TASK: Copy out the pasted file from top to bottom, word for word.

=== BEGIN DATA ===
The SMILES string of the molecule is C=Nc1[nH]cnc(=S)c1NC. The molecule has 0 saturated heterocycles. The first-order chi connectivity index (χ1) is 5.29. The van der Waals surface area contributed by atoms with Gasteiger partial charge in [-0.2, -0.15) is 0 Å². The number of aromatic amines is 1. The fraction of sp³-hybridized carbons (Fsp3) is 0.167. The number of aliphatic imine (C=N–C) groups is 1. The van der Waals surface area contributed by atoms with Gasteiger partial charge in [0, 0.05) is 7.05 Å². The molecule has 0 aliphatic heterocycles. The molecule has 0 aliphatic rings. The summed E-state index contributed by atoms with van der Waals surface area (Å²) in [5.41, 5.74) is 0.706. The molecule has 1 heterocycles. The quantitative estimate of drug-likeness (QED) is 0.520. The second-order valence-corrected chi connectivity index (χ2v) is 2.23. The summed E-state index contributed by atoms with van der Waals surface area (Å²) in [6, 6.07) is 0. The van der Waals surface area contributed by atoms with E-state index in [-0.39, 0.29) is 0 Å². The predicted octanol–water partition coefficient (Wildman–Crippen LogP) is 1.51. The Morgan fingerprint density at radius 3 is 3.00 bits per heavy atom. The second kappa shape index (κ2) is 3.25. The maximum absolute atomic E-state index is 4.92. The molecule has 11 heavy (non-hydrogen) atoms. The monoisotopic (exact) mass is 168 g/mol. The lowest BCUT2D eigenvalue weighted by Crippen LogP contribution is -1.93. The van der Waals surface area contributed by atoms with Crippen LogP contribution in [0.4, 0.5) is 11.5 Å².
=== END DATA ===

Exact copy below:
The SMILES string of the molecule is C=Nc1[nH]cnc(=S)c1NC. The molecule has 0 saturated heterocycles. The first-order chi connectivity index (χ1) is 5.29. The van der Waals surface area contributed by atoms with Gasteiger partial charge in [-0.2, -0.15) is 0 Å². The number of aromatic amines is 1. The fraction of sp³-hybridized carbons (Fsp3) is 0.167. The number of aliphatic imine (C=N–C) groups is 1. The van der Waals surface area contributed by atoms with Gasteiger partial charge in [0, 0.05) is 7.05 Å². The molecule has 0 aliphatic heterocycles. The molecule has 0 aliphatic rings. The summed E-state index contributed by atoms with van der Waals surface area (Å²) in [5.41, 5.74) is 0.706. The molecule has 1 heterocycles. The quantitative estimate of drug-likeness (QED) is 0.520. The second-order valence-corrected chi connectivity index (χ2v) is 2.23. The summed E-state index contributed by atoms with van der Waals surface area (Å²) in [6, 6.07) is 0. The van der Waals surface area contributed by atoms with E-state index in [-0.39, 0.29) is 0 Å². The predicted octanol–water partition coefficient (Wildman–Crippen LogP) is 1.51. The Morgan fingerprint density at radius 3 is 3.00 bits per heavy atom. The second kappa shape index (κ2) is 3.25. The maximum absolute atomic E-state index is 4.92. The molecule has 11 heavy (non-hydrogen) atoms. The monoisotopic (exact) mass is 168 g/mol. The lowest BCUT2D eigenvalue weighted by Crippen LogP contribution is -1.93. The van der Waals surface area contributed by atoms with Crippen LogP contribution in [0.4, 0.5) is 11.5 Å².